A DUI Conviction Never Blows Over
You might think you know the consequences of a DUI conviction. The anti-drunk-driving ads usually lay out the basics: an arrest for driving under the influence can lead to fines, jail time, and loss of license. Many states mandate an ignition interlock on your vehicle, even for a first DUI offense. An ignition interlock, or car breathalyzer, prevents a vehicle from starting if the driver has been drinking.
Except you can’t. If the judge pronounces you guilty, there are a lot more changes to your life that you need to deal with, ones that can have an effect long after the jail time is over, the interlock is removed, and the fine is paid.
Insurance Costs Skyrocket. There is no way to escape a rise in car insurance after a DUI. Expect to pay an extra $1100 a year, or more. For how long? That depends on how many years your state keeps DUIs on record. It can be three years, or ten. So chances are you’ll part with thousands. Your health insurance will cost more, if you don’t get denied a policy. And your life insurance rate will also go up.
Travel Restrictions. Some countries don’t allow anyone with a DUI into the country; Canada and the UK are examples, as are China and Japan. So you’ll have to check before you go abroad on vacation, to see if you’re welcome in that country. And it won’t be possible to rent a car while traveling either.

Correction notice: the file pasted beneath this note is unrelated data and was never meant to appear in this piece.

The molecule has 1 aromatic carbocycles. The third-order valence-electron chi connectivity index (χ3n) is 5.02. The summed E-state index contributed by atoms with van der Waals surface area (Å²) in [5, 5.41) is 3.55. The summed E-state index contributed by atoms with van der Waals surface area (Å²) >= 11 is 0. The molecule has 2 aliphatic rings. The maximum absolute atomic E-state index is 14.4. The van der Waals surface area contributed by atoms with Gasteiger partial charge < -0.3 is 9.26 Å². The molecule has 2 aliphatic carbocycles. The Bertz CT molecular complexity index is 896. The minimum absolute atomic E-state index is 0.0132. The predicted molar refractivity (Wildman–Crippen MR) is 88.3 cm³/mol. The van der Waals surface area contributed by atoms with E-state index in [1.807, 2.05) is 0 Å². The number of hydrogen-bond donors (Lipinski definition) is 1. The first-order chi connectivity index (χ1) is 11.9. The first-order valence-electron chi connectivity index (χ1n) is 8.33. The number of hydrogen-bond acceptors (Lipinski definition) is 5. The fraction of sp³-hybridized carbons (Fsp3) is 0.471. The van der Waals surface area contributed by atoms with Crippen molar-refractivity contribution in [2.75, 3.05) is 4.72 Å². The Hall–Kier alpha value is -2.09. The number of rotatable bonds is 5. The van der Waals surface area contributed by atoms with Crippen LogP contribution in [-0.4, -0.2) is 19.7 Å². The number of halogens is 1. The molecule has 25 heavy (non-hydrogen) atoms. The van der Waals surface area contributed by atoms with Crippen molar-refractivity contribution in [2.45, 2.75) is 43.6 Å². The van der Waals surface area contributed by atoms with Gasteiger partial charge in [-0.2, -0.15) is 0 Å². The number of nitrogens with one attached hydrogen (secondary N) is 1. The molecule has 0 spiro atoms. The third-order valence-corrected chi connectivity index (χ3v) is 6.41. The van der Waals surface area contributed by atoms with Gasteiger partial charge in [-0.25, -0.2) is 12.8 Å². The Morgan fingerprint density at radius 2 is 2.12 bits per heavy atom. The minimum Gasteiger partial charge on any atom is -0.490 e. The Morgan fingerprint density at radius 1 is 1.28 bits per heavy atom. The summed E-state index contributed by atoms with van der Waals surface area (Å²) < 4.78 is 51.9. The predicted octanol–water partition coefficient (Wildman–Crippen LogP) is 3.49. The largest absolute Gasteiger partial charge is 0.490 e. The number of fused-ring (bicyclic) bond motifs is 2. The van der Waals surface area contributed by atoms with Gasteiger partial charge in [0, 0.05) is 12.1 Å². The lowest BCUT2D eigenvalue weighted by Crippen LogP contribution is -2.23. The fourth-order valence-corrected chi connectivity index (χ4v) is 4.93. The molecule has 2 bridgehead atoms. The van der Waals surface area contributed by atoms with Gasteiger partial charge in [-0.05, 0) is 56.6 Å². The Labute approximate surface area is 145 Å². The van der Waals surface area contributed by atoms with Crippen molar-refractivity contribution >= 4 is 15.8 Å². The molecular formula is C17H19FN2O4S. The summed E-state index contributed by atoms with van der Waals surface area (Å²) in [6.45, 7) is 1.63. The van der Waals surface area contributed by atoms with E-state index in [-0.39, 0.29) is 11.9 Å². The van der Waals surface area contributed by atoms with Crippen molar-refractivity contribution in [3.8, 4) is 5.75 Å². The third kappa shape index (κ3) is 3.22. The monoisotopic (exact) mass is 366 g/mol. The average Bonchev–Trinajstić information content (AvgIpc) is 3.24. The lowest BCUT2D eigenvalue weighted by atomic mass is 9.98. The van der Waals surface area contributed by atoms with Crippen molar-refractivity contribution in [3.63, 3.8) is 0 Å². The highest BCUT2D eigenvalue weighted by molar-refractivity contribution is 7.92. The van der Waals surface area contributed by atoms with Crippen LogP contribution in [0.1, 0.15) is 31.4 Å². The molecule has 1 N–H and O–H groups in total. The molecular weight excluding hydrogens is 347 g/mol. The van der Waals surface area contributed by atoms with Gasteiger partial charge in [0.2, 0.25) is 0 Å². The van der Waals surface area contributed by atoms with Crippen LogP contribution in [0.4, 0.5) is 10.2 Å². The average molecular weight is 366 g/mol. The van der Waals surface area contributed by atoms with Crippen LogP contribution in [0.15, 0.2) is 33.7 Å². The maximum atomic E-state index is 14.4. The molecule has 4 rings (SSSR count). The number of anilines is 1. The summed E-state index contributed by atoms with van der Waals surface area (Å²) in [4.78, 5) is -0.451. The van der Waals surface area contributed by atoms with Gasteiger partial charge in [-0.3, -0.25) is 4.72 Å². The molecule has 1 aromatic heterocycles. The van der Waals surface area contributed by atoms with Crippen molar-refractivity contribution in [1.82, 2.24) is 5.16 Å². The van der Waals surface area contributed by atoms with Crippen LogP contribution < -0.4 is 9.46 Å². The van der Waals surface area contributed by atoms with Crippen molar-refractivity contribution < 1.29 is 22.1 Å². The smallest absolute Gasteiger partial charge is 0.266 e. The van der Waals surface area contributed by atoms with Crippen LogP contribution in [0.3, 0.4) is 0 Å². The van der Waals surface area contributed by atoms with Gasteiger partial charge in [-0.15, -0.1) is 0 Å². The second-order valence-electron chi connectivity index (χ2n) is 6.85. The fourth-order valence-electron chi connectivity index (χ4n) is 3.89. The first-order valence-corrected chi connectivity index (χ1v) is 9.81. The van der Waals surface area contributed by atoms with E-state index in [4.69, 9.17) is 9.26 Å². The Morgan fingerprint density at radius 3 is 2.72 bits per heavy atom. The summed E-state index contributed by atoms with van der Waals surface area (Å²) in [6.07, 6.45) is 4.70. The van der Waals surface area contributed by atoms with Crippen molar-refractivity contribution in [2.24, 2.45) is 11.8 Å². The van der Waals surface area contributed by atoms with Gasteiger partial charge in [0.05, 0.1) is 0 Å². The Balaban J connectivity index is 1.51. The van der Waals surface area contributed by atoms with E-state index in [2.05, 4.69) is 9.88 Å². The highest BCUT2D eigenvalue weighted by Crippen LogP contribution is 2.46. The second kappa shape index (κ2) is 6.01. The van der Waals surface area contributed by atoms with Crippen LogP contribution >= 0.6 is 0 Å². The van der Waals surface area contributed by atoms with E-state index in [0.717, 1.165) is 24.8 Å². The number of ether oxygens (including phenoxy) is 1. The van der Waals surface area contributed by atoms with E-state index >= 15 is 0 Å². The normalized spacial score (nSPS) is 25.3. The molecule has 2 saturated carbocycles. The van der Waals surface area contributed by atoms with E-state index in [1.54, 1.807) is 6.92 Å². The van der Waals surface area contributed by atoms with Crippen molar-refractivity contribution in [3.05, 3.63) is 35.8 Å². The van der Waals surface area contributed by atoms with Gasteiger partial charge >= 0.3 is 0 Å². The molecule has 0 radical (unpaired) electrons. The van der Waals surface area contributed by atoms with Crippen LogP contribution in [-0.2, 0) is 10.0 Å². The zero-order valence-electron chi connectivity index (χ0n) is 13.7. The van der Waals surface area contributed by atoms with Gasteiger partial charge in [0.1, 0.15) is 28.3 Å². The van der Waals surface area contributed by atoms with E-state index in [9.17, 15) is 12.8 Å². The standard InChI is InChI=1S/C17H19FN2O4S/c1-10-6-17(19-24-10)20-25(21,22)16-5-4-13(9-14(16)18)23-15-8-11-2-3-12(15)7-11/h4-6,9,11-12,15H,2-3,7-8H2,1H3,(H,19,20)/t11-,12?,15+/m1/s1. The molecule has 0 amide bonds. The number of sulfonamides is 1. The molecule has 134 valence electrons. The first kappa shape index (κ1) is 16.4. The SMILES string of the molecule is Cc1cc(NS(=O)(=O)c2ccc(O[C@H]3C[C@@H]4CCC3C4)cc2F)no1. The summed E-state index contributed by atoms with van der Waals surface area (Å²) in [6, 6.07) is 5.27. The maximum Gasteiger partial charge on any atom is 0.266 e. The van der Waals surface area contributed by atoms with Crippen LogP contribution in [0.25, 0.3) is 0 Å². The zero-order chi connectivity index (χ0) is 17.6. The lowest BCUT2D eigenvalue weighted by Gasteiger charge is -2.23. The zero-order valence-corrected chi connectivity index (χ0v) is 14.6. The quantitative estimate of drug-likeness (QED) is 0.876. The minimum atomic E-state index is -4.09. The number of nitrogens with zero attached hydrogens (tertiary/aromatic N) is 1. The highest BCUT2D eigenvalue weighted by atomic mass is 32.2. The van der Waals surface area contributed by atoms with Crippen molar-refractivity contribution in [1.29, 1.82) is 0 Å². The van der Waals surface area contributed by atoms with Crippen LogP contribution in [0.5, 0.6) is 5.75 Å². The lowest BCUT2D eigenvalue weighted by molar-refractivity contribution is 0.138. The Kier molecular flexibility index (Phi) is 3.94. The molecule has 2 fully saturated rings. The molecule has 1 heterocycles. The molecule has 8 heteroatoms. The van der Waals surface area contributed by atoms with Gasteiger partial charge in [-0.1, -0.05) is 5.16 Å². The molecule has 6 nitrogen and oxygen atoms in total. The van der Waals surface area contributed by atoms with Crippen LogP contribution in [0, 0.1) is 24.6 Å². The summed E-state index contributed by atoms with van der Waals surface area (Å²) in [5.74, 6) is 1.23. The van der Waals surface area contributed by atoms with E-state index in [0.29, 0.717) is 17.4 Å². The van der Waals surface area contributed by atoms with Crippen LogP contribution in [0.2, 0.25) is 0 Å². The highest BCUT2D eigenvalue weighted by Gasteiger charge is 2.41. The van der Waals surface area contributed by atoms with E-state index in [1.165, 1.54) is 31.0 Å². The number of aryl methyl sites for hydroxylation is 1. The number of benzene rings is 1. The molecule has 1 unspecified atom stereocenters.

Employment hassles. If your work requires access to vehicles, you’re in trouble. If you’re in the military, you could be discharged. Are you a scoutmaster? Teacher? Anyone who works with kids? You might not have that option anymore. If you own a franchise, the main office might have a clause excluding you from your contract. Many businesses, (car insurance, pharmaceuticals, law enforcement) will terminate you because of their own rules or because their insurance company demands it.
Education hassles. You can lose scholarships if you have a DUI.
Loan difficulties. Ever notice how, on loan applications, you’re asked if you’ve ever been convicted of a felony? You’ll have to answer “Yes” now. And you will probably pay a higher interest rate.
More hassles. Think of another place you’ve seen that question about felony conviction: on a lease. If you’re renting an apartment, you might not be able to choose where to live. A lot of landlords can afford to be choosy. A lot of professional certifications (as a nurse or therapist for example) will be out of bounds. Your credit score will go down. And anyone who Googles you (friend, prospective employer, prospective spouse) might find your mug shot.
It’s something to think about when you’ve had that last drink and you’re contemplating whether to call a taxi or risk a drive home. A DUI never blows over.